Nolan Bushnell: Atari Sale to Warner Bros. Destroyed The Company
‘Atari would still be relevant today if that sale hadn’t happened.’
Atari was one of the original pioneers of video games- long before Nintendo ever hit the scene, Atari had already defined a generation with video game hits such as Pong and Breakout. It was an extremely important company, one that ultimately crumbled under its own corporate culture and faded to irrelevance. Notably, it also almost managed to kill the video games industry with it.
Atari still exists today- well, the brand does, but it was split up and bought up so many times, that the brand is really all it shared with the original company. Nolan Bushnell, the founder of Atari, blames the irrelevance of Atari in the modern world, and its fall from grace, on Warner Bros., who acquired the company some time in 1976.
“Atari had an extraordinary corporate culture that was destroyed within two years of the sale,” Bushnell said. “I think that Atari would still be important today if that sale hadn’t occurred.”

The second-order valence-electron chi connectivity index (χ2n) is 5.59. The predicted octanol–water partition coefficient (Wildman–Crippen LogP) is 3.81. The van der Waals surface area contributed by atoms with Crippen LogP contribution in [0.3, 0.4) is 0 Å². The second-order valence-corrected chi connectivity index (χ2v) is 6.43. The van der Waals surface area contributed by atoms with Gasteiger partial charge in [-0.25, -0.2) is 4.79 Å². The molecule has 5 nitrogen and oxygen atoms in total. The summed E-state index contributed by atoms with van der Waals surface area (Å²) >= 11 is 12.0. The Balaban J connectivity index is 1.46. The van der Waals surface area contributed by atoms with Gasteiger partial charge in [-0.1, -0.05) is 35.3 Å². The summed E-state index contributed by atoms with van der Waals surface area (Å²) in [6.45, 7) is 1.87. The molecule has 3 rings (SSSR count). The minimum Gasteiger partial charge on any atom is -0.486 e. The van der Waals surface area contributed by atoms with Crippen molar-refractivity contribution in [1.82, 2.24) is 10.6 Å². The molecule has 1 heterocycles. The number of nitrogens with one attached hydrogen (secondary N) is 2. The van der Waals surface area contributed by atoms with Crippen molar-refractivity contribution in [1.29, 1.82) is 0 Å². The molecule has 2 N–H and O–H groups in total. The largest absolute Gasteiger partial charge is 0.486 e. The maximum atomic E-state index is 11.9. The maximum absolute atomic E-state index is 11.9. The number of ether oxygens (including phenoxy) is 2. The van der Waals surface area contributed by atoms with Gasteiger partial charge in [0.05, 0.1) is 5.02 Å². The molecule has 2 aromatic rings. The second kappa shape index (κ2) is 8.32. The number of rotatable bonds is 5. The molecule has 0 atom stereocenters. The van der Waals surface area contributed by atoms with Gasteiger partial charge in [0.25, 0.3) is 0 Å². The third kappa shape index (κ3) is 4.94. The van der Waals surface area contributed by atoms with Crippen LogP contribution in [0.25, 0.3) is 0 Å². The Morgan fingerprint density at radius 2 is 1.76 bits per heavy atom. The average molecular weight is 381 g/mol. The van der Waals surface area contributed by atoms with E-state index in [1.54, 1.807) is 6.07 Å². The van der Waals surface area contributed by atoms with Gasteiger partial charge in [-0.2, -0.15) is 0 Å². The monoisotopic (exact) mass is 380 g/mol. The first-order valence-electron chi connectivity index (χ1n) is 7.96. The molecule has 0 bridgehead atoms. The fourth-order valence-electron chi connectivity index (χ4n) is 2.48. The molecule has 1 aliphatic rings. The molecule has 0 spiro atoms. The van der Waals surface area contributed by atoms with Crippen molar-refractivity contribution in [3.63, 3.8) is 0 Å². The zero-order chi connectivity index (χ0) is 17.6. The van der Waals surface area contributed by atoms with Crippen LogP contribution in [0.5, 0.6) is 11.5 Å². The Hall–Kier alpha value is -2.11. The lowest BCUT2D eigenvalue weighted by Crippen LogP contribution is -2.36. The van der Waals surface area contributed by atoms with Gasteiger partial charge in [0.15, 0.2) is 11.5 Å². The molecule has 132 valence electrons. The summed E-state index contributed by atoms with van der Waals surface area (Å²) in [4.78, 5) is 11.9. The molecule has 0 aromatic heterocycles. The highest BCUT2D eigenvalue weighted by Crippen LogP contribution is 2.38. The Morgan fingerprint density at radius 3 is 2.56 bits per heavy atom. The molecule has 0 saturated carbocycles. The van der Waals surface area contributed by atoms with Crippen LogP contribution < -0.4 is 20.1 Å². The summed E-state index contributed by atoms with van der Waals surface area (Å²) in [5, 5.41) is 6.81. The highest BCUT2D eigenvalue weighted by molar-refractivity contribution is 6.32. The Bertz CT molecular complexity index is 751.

He went on to say outright that Atari was destroyed by this sale.
It really was, and it’s not that much of a stretch to assume that Atari might still have been a notable player in modern video gaming if they had stuck around. Their fall, however, marked the end of American dominance on video games, and American video games were not important to the console market until the entry of Microsoft and Xbox, nearly two decades later.
Currently, the modern Atari is working on Roller Coaster Tycoon World and reboots for Alone in the Dark and Haunted House for PC. They have also stated that they are looking at getting back into gaming hardware some time in the future.